the attitude of top PGA golfer Vijay Singh when he declared he would rather
quit the tournament than play alongside the top-ranked woman in the country.
At the highest levels of achievement some men still find humiliation in
competing (and potentially coming up short) against women. Why does it
hurt more to lose to a girl, unless, deep down, you think girls are worth
less than boys? This is an old and deep seated and in many cases unconscious
prejudice; you can circle the globe and find its gnarly roots wrapped
around the foundations of many societies. And just like any other prejudice,
cultural or racial, it’ll take a long time for it to die out. But
shrivel it will, because it’s basically a negative, regressive,
underground impulse that cannot live in the light of a new day. As we
continue to see, societies that look backward and keep their women down
fail to keep pace in the modern world. We know for our own 80-year battle
to claim our rights that the Founding Fathers weren’t thinking of
women when they wrote the concept of freedom into our Constitution. But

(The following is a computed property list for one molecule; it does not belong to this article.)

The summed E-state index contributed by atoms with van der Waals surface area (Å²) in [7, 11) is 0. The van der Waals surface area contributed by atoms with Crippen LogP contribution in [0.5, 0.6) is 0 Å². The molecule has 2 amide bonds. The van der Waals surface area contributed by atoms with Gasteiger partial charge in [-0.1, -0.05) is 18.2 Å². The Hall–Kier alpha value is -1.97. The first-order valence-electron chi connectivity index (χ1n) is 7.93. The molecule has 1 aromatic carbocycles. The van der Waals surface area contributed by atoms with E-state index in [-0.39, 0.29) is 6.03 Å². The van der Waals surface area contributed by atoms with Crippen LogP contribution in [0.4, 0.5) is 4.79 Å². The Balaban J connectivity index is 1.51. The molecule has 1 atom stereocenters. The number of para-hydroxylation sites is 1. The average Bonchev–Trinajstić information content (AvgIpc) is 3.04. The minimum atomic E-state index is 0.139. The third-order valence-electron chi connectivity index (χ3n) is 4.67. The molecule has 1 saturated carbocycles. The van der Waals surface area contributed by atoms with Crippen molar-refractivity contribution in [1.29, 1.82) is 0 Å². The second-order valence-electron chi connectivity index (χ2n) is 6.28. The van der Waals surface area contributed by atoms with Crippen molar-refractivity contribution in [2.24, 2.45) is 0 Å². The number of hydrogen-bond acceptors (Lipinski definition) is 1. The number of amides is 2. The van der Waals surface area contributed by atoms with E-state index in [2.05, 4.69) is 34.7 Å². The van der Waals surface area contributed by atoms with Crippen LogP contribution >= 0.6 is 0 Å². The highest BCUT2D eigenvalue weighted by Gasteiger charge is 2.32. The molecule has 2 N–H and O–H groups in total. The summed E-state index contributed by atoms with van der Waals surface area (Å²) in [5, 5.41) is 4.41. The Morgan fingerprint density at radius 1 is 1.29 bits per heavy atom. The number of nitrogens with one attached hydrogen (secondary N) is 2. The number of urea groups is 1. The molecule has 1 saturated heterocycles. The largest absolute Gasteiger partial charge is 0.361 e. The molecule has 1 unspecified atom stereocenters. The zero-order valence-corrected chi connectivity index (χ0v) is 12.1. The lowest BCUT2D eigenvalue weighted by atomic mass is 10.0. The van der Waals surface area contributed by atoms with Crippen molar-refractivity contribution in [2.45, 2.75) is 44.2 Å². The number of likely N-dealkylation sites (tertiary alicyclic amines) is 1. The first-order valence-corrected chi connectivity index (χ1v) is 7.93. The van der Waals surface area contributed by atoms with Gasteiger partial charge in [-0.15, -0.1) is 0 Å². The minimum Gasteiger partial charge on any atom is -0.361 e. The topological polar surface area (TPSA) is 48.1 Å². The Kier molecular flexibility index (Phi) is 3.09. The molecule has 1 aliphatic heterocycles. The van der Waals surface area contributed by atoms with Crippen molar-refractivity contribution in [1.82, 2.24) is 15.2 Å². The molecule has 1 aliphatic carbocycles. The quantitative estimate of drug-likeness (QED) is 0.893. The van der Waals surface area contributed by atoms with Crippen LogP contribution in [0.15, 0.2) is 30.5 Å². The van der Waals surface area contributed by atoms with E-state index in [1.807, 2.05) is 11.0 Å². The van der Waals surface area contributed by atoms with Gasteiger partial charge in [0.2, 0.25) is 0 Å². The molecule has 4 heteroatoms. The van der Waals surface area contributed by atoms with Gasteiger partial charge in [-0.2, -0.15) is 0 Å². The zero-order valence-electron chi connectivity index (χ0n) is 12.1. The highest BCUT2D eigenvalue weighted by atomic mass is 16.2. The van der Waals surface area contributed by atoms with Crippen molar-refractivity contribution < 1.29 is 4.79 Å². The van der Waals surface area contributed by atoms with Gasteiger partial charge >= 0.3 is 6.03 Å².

you could argue that part of the reason that the West has sustained its
ascendancy is due to the exponentially expanding opportunities offered
ALL of its citizens.
You, the gentlemen of the graduating class, have experienced life on campus
as members of the minority. I hope they didn’t give you too hard
a time. At least this may have given you an appreciation for the importance
of preserving the rights of the few; Democracy is devoted to the idea
that everyone, not just the majority, deserves a voice. My brothers were
taught as boys to open the door for the ladies, a practice they were happy
to forget about in the advent of the Women's Movement. At the leadership
level now, however, chivalry of a new sort is called for. I hope when
you encounter the success you deserve, and the discrepancy I have talked
about, you will respond with speed and grace. The door should be opened
for the ladies, the boardroom door, and our gentlemen will have to do
it. We all need to be given opportunities, and then we have to disregard
all of the statistics that predict we're not likely to reach our goal.
Success is often provided by the exception to the Rules for Success. People